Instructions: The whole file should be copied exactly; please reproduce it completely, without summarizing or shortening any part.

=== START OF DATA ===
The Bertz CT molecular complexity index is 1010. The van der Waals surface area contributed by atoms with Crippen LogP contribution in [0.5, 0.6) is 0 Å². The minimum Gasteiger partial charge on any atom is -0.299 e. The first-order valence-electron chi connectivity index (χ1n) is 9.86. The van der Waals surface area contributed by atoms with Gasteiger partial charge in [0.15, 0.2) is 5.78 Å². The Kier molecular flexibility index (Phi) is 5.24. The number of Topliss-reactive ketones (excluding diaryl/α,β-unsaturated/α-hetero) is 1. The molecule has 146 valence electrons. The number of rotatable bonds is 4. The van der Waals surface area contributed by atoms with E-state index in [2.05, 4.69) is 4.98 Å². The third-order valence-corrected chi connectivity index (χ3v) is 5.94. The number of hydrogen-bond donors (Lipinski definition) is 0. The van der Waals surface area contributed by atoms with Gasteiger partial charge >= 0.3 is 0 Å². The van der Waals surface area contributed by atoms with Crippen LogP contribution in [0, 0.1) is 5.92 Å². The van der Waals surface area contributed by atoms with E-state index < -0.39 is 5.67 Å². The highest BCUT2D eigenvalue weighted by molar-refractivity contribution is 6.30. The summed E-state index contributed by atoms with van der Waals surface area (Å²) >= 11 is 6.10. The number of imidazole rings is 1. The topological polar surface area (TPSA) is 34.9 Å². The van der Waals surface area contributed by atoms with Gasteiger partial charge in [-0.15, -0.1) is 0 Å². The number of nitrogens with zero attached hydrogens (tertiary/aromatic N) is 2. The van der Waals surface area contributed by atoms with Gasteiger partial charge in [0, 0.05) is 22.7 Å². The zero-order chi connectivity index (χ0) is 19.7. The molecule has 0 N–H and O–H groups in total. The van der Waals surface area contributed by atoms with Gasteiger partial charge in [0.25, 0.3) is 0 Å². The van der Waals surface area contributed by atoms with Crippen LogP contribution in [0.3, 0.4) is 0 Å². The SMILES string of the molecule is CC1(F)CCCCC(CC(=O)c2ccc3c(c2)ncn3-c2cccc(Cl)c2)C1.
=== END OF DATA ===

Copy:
The Bertz CT molecular complexity index is 1010. The van der Waals surface area contributed by atoms with Crippen LogP contribution in [0.5, 0.6) is 0 Å². The minimum Gasteiger partial charge on any atom is -0.299 e. The first-order valence-electron chi connectivity index (χ1n) is 9.86. The van der Waals surface area contributed by atoms with Gasteiger partial charge in [0.15, 0.2) is 5.78 Å². The Kier molecular flexibility index (Phi) is 5.24. The number of Topliss-reactive ketones (excluding diaryl/α,β-unsaturated/α-hetero) is 1. The molecule has 146 valence electrons. The number of rotatable bonds is 4. The van der Waals surface area contributed by atoms with E-state index in [2.05, 4.69) is 4.98 Å². The third-order valence-corrected chi connectivity index (χ3v) is 5.94. The number of hydrogen-bond donors (Lipinski definition) is 0. The van der Waals surface area contributed by atoms with Gasteiger partial charge >= 0.3 is 0 Å². The van der Waals surface area contributed by atoms with Crippen LogP contribution in [0, 0.1) is 5.92 Å². The van der Waals surface area contributed by atoms with E-state index < -0.39 is 5.67 Å². The highest BCUT2D eigenvalue weighted by molar-refractivity contribution is 6.30. The summed E-state index contributed by atoms with van der Waals surface area (Å²) >= 11 is 6.10. The number of imidazole rings is 1. The topological polar surface area (TPSA) is 34.9 Å². The van der Waals surface area contributed by atoms with Gasteiger partial charge in [-0.15, -0.1) is 0 Å². The number of nitrogens with zero attached hydrogens (tertiary/aromatic N) is 2. The van der Waals surface area contributed by atoms with Gasteiger partial charge in [0, 0.05) is 22.7 Å². The zero-order chi connectivity index (χ0) is 19.7. The molecule has 0 N–H and O–H groups in total. The van der Waals surface area contributed by atoms with Gasteiger partial charge in [0.25, 0.3) is 0 Å². The van der Waals surface area contributed by atoms with Crippen LogP contribution in [0.3, 0.4) is 0 Å². The SMILES string of the molecule is CC1(F)CCCCC(CC(=O)c2ccc3c(c2)ncn3-c2cccc(Cl)c2)C1.